Question – Shall I tell my alcoholic friend that I cannot see him whilst he’s drinking? Is it OK for me to mention the drinking? So far I refer to him being ill.
Answer – Only you can answer the first question. It is entirely in your hands to choose whether you meet him or not. What is your motivation for asking him this question? If it is to try and encourage him to stop drinking, then by all means give it a go, but I wouldn’t hold out too much hope. An alcoholic’s first love is alcohol. Your friend is, in effect, having an affair with alcohol, it consumes his every waking hour (thinking about it, planning when to drink and actually drinking). You, I am sorry to say, will always take second place to alcohol; if, on the other hand, you don’t like the way he is when drunk, then you are perfectly within your rights to tell him this. It’s not pleasant to be around an an active alcoholic.
As for the second question. Of course it’s o.k. to talk about his drinking, skirting around the issue only feeds into his denial. Voice your concerns, tell him how it is and if he doesn’t like it then that’s his problem.
I am a Mental Health Counselor who is licensed in both New York (LMHC) and North Carolina (LCMHC). I have been working in the Mental Health field since 2015. I have worked in a residential setting, an outpatient program and an inpatient addictions program. I began working in Long Island, NY and then in Guelph, Ontario after moving to Canada. I have since settled in North Carolina. I have experience working with various stages of addiction, depression, anxiety, mood disorders, trauma, stages of life concerns and relationship concerns.
I tend to use a person-centered approach which simply means that I meet you where you are and work collaboratively to help you identify and work towards accomplishing goals. I will often pull from CBT when appropriate. I do encourage use of mindfulness and meditation and practice these skills in my own life. I believe in treating everyone with respect, sensitivity and compassion.
I recognize that reaching out for help is hard and commend you for taking the first step. We have professionals available who would be happy to help you move closer to reaching your goals related to your drinking concerns. You may reach these professionals by calling 877-322-2694.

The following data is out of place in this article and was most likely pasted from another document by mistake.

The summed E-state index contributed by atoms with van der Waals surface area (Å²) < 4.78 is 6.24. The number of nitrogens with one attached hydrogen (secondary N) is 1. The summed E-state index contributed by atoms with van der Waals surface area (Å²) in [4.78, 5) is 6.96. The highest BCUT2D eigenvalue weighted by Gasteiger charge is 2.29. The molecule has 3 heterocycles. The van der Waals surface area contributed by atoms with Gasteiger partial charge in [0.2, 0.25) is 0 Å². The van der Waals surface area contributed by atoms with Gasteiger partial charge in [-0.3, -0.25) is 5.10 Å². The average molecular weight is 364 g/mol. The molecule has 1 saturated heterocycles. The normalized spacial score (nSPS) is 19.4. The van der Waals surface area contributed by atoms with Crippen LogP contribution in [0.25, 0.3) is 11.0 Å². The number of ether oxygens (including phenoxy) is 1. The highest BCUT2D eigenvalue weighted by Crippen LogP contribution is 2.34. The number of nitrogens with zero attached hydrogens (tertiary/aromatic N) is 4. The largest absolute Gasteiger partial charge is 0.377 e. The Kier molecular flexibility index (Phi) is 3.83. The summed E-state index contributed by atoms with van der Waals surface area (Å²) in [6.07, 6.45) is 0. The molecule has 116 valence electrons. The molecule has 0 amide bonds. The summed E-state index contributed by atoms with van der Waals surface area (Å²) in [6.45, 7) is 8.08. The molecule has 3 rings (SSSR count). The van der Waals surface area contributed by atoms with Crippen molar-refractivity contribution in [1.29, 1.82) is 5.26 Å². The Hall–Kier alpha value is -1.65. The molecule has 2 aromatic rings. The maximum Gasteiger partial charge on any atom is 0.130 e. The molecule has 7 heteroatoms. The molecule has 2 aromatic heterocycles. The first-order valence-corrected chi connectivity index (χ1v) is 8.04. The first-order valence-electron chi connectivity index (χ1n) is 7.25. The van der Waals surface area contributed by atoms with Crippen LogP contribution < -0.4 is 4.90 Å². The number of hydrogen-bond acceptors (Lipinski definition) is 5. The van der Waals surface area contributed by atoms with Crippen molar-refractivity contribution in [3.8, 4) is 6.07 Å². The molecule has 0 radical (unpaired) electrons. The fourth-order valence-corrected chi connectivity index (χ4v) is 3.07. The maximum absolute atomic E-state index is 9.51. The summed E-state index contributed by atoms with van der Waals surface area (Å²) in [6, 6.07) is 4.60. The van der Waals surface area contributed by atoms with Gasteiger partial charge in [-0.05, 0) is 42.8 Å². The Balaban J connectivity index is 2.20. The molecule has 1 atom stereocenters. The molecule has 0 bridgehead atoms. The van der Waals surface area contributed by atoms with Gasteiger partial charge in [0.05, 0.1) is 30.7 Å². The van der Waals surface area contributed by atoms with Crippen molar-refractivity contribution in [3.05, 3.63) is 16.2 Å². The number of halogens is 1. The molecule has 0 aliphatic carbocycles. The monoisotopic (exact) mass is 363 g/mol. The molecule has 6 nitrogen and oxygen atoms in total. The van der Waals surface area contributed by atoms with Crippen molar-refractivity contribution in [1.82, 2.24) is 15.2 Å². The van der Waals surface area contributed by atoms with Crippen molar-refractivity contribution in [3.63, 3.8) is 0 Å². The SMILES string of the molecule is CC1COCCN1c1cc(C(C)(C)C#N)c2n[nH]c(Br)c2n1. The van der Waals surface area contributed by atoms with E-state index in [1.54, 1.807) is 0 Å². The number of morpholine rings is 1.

Sep 21, 2016
The friend I mentioned died in July. He drank himself to death aged 51.
Sep 01, 2016
I know how to approach the subject
My 30-year-old son gets drunk almost every night. I think he downs a Mickey of vodka in his truck and comes back in the house seemingly sober but as time passes I guess the alcohol takes effect and he becomes drunk. His 10-year-old son seems not to notice the change… he soon will. His wife says he never drinks and ignores the changes in his personality. His speech gets slurred and he doesn’t make sense or doesn’t care what he says. He goes swimming in the lake alone late at night after drinking. I have lived with his drinking for years. His future scares me both health and family responsibility. I don’t know how to approach him…I know he knows what he is doing. We have a history of arguments over his drinking. I visit him to see my grandchildren but seeing him this way makes the evenings unbearable. He has a 2-year-old and wants another child… what to do?????
Aug 05, 2011
Coping with alcoholic
I was greatly helped by the question and answer. To be honest, I absolutely cannot believe alcohol consumes their thoughts, their lives the way it does. I learned first hand how nasty an alcoholic can be without blinking an eye – and, for no reason. Healing is going to take a while